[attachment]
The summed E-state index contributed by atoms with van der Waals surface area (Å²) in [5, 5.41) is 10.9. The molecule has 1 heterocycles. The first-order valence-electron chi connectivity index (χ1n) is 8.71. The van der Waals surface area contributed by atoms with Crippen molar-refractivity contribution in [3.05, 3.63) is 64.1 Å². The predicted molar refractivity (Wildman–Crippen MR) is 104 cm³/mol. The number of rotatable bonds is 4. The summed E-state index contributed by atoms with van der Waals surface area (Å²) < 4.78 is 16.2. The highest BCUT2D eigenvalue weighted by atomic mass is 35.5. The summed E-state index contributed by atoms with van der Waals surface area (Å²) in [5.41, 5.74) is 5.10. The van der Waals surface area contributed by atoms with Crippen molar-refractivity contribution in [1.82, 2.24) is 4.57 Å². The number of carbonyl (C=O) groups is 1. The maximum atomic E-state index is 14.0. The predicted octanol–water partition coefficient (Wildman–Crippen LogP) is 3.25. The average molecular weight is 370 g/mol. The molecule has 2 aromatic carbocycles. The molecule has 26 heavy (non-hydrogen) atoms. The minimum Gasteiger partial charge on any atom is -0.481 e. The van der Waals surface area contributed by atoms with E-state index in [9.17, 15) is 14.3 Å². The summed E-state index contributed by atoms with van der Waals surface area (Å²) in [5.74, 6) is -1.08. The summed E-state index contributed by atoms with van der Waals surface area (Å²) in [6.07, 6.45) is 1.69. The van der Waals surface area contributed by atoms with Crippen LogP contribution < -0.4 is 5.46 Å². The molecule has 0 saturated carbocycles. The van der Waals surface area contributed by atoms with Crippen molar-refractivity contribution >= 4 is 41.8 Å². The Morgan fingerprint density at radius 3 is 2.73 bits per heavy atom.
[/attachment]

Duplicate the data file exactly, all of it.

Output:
The summed E-state index contributed by atoms with van der Waals surface area (Å²) in [5, 5.41) is 10.9. The molecule has 1 heterocycles. The first-order valence-electron chi connectivity index (χ1n) is 8.71. The van der Waals surface area contributed by atoms with Crippen molar-refractivity contribution in [3.05, 3.63) is 64.1 Å². The predicted molar refractivity (Wildman–Crippen MR) is 104 cm³/mol. The number of rotatable bonds is 4. The summed E-state index contributed by atoms with van der Waals surface area (Å²) < 4.78 is 16.2. The highest BCUT2D eigenvalue weighted by atomic mass is 35.5. The summed E-state index contributed by atoms with van der Waals surface area (Å²) in [5.41, 5.74) is 5.10. The van der Waals surface area contributed by atoms with Crippen molar-refractivity contribution in [1.82, 2.24) is 4.57 Å². The number of carbonyl (C=O) groups is 1. The maximum atomic E-state index is 14.0. The predicted octanol–water partition coefficient (Wildman–Crippen LogP) is 3.25. The average molecular weight is 370 g/mol. The molecule has 2 aromatic carbocycles. The molecule has 26 heavy (non-hydrogen) atoms. The minimum Gasteiger partial charge on any atom is -0.481 e. The van der Waals surface area contributed by atoms with E-state index in [9.17, 15) is 14.3 Å². The summed E-state index contributed by atoms with van der Waals surface area (Å²) in [5.74, 6) is -1.08. The summed E-state index contributed by atoms with van der Waals surface area (Å²) in [6.07, 6.45) is 1.69. The van der Waals surface area contributed by atoms with Crippen LogP contribution < -0.4 is 5.46 Å². The molecule has 0 saturated carbocycles. The van der Waals surface area contributed by atoms with Crippen molar-refractivity contribution >= 4 is 41.8 Å². The Morgan fingerprint density at radius 3 is 2.73 bits per heavy atom.